The last time I looked at the Oilers penalty kill, it was twenty-five games into the season, and the situation was pretty dire. They  were having all sorts of issues defensively, allowing some of the highest rates of shots and scoring chances against, resulting in the fourth highest rate of goals against in the league. What was especially troubling was that the penalty kill was basically giving back all of the goals that the Oilers powerplay had generated. Despite having the best powerplay in the league, the special teams as a whole gave the team nothing.

  • Related: Dispirit – The SuperFan (2022, December 4)

Since that point, and after I published my article (!), things appear to have turned around for the Oilers penalty kill.

When it comes to the team’s penalty kill performance, the Oilers have gradually improved at limiting unblocked shot attempts (a proxy for scoring chances) and shots on goal. In the first twenty-five games, they were allowing the ninth highest rate of unblocked shot attempts (82.98) and the sixth highest rate of shots against (61.69). In the most recent twenty five game stretch, they’ve seen their rate of unblocked shot attempts drop by 15.5% to 70.13 (tenth lowest in the league) and their rate of shots against drop by 17.6% to 50.81.

This improved performance has translated into better results, as the Oilers have allowed a significantly lower rate of goals against. In the first twenty five games of the season the Oilers allowed 26 cumulative goals (3 GF. 29 GA) – a rate of 12.60 goals against per hour, which was fourth highest in the league. In the most recent stretch of twenty five games, the Oilers have allowed 10 cumulative goals (5 GF, 15 GA) – a rate of 6.30 goals against, which ranks 13th in the league. They’ve basically cut their goals against in half.

The other factor to consider is the team’s goaltending on the penalty kill, which has also improved. After the first 25 games, the Oilers team save percentage ranked 29th in the league with 78.90%. Among 42 goalies who had played at least 45 minutes on the penalty kill, Campbell ranked 39th with a 78.90% save percentage and a -4.73 goals saved above average. Skinner wasn’t faring much better at the time, as he ranked 36th in the same pool of goalies with a 80.30% save percentage and 37th when it came to goals saved above average with -3.21.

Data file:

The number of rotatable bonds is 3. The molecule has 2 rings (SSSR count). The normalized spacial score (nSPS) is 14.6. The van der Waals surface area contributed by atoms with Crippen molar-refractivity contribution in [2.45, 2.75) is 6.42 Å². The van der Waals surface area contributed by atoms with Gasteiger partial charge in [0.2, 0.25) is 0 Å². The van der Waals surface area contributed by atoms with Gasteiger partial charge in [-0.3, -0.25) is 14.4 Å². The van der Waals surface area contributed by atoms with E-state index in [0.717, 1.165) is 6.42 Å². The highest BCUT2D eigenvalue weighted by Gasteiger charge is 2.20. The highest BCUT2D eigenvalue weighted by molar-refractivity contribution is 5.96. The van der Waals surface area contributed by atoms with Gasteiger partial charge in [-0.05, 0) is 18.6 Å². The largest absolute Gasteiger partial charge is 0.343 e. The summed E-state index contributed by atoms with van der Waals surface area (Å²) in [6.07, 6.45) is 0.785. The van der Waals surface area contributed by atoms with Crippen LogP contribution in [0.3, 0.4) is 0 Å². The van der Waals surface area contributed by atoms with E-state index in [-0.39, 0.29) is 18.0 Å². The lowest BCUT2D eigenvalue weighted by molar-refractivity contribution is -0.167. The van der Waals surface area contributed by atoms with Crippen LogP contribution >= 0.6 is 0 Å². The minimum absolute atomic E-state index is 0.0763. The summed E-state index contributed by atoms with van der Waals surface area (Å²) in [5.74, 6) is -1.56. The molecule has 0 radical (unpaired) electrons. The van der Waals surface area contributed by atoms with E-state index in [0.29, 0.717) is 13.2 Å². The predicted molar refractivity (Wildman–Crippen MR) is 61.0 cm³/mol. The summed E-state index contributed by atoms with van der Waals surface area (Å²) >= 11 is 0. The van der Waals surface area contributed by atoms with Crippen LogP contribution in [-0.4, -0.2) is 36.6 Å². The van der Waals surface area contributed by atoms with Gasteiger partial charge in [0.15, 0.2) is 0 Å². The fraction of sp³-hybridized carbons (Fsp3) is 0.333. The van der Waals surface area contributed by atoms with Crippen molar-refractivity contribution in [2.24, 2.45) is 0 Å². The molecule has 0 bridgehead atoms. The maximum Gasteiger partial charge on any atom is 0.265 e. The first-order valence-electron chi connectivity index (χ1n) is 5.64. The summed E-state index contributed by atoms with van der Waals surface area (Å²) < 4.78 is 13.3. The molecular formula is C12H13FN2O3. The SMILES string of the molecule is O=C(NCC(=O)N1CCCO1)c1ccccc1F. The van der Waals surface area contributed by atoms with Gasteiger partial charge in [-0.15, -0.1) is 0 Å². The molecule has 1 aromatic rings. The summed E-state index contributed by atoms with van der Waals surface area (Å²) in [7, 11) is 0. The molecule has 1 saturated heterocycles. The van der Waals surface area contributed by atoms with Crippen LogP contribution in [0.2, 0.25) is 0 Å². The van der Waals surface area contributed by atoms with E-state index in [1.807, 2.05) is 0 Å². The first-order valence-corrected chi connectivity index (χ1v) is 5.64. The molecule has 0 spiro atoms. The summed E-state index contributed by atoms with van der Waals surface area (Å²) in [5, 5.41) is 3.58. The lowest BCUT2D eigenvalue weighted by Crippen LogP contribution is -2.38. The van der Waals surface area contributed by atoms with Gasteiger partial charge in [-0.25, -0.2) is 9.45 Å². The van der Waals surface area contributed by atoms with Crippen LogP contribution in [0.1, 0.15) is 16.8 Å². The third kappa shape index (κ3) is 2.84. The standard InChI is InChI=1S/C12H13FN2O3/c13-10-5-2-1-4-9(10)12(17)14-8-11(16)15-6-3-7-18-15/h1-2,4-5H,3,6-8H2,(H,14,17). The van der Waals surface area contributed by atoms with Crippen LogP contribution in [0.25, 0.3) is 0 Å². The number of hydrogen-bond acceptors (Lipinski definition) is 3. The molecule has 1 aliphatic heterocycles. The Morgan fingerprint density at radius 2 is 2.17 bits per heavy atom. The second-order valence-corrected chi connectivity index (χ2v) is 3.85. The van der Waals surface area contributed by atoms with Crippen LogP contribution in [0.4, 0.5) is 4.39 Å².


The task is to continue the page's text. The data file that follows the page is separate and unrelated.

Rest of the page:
Thankfully both netminders have improved over the course of the season, especially Campbell. Over the last twenty five games, the team save percentage has ranked 15th in the league, with 87.60%. Campbell’s save percentage of 89.50% ranks 13th among 42 goalies who have played at least 45 minutes on the penalty kill. Skinner’s numbers, while still modest, are an improvement as well and rank closer to league average levels.

The coaching staff clearly made the penalty kill a priority and made tactical adjustments, which has helped drive their overall results and kept them competitive in a tight playoff race. At the twenty-five game mark this season, the Oilers special teams had a net goal differential of -1. Since then the powerplay has continued to excel, and so to has the penalty kill, which has helped the special teams differential improve to +17. That’s worth about three wins in the standings, or six points. Had the penalty kill performance and results stayed the same as it did earlier in the season, the Oilers would likely be outside of a playoff spot.

It’ll be interesting to see how this could impact the Oilers approach at the upcoming trade deadline. There’s been plenty of speculation about management targeting defencemen, especially those that can help the Oilers in their own zone and potentially on the penalty kill. Names like Joel Edmundson and Vladislav Gavrikov were floated, among others, when the Oilers were struggling. And now that the team has gradually improved, we’re hearing the names of more offensive-style defencemen like Erik Karlsson landing in Edmonton. Could go either way at the trade deadline with this management group.

One other observation. The Oilers penalty kill percentage, the way the NHL tracks penalty kill success, currently ranks 19th in the league. But when you look at the rate of goals against per hour on the penalty kill, which factors in how much time it takes to score against the penalty kill (which is in my opinion the better metric to evaluate a penalty kill’s success), the Oilers rank 26th. I think what that tells us is that while the Oilers are okay at killing penalties, when they do allow a goal, it happens early on in their penalty kill. Which is when the first penalty kill unit is on the ice. Might be worth looking into how the first unit compares with the second unit, and how they compare league-wide.

Data: Natural Stat Trick

Appendix: Ice time and on-ice numbers for the Oiler forwards


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